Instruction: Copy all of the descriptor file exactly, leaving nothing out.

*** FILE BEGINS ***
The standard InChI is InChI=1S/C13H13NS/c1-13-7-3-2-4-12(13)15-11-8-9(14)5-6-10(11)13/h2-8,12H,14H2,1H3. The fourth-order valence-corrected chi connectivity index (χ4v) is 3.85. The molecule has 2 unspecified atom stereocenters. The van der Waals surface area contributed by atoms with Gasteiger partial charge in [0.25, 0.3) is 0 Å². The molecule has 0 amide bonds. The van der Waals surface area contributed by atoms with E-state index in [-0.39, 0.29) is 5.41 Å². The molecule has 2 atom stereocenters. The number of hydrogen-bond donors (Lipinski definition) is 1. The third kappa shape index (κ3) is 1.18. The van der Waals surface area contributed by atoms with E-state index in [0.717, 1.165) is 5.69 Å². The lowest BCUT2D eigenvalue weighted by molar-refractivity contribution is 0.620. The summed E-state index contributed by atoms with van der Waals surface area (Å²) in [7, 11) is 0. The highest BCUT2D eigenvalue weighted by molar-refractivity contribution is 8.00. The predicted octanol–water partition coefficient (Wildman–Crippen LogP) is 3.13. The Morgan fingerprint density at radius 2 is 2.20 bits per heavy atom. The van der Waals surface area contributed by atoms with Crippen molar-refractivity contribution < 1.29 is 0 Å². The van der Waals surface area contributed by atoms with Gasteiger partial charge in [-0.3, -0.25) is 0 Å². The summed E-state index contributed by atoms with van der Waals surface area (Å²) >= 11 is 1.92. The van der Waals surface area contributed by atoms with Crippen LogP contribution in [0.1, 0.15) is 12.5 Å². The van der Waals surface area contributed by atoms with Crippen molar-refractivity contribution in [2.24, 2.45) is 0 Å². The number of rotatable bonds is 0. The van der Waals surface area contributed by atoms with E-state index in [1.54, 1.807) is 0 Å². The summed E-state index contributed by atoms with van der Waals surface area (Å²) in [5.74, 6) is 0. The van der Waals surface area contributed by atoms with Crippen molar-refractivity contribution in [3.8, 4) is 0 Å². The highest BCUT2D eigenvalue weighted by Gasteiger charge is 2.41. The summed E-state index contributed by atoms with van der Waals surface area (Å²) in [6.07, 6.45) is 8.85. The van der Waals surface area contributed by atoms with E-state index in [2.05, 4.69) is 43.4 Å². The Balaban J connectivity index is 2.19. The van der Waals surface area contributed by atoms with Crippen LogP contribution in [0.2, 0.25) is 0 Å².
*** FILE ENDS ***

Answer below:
The standard InChI is InChI=1S/C13H13NS/c1-13-7-3-2-4-12(13)15-11-8-9(14)5-6-10(11)13/h2-8,12H,14H2,1H3. The fourth-order valence-corrected chi connectivity index (χ4v) is 3.85. The molecule has 2 unspecified atom stereocenters. The van der Waals surface area contributed by atoms with Gasteiger partial charge in [0.25, 0.3) is 0 Å². The molecule has 0 amide bonds. The van der Waals surface area contributed by atoms with E-state index in [-0.39, 0.29) is 5.41 Å². The molecule has 2 atom stereocenters. The number of hydrogen-bond donors (Lipinski definition) is 1. The third kappa shape index (κ3) is 1.18. The van der Waals surface area contributed by atoms with E-state index in [0.717, 1.165) is 5.69 Å². The lowest BCUT2D eigenvalue weighted by molar-refractivity contribution is 0.620. The summed E-state index contributed by atoms with van der Waals surface area (Å²) in [7, 11) is 0. The highest BCUT2D eigenvalue weighted by molar-refractivity contribution is 8.00. The predicted octanol–water partition coefficient (Wildman–Crippen LogP) is 3.13. The Morgan fingerprint density at radius 2 is 2.20 bits per heavy atom. The van der Waals surface area contributed by atoms with Crippen molar-refractivity contribution < 1.29 is 0 Å². The van der Waals surface area contributed by atoms with Gasteiger partial charge in [-0.3, -0.25) is 0 Å². The summed E-state index contributed by atoms with van der Waals surface area (Å²) >= 11 is 1.92. The van der Waals surface area contributed by atoms with Crippen LogP contribution in [0.1, 0.15) is 12.5 Å². The van der Waals surface area contributed by atoms with Crippen molar-refractivity contribution in [2.24, 2.45) is 0 Å². The number of rotatable bonds is 0. The van der Waals surface area contributed by atoms with E-state index in [1.54, 1.807) is 0 Å². The summed E-state index contributed by atoms with van der Waals surface area (Å²) in [5.74, 6) is 0. The van der Waals surface area contributed by atoms with Crippen molar-refractivity contribution in [3.8, 4) is 0 Å². The highest BCUT2D eigenvalue weighted by Gasteiger charge is 2.41. The summed E-state index contributed by atoms with van der Waals surface area (Å²) in [6.07, 6.45) is 8.85. The van der Waals surface area contributed by atoms with E-state index in [2.05, 4.69) is 43.4 Å². The Balaban J connectivity index is 2.19. The van der Waals surface area contributed by atoms with Crippen LogP contribution in [0.2, 0.25) is 0 Å².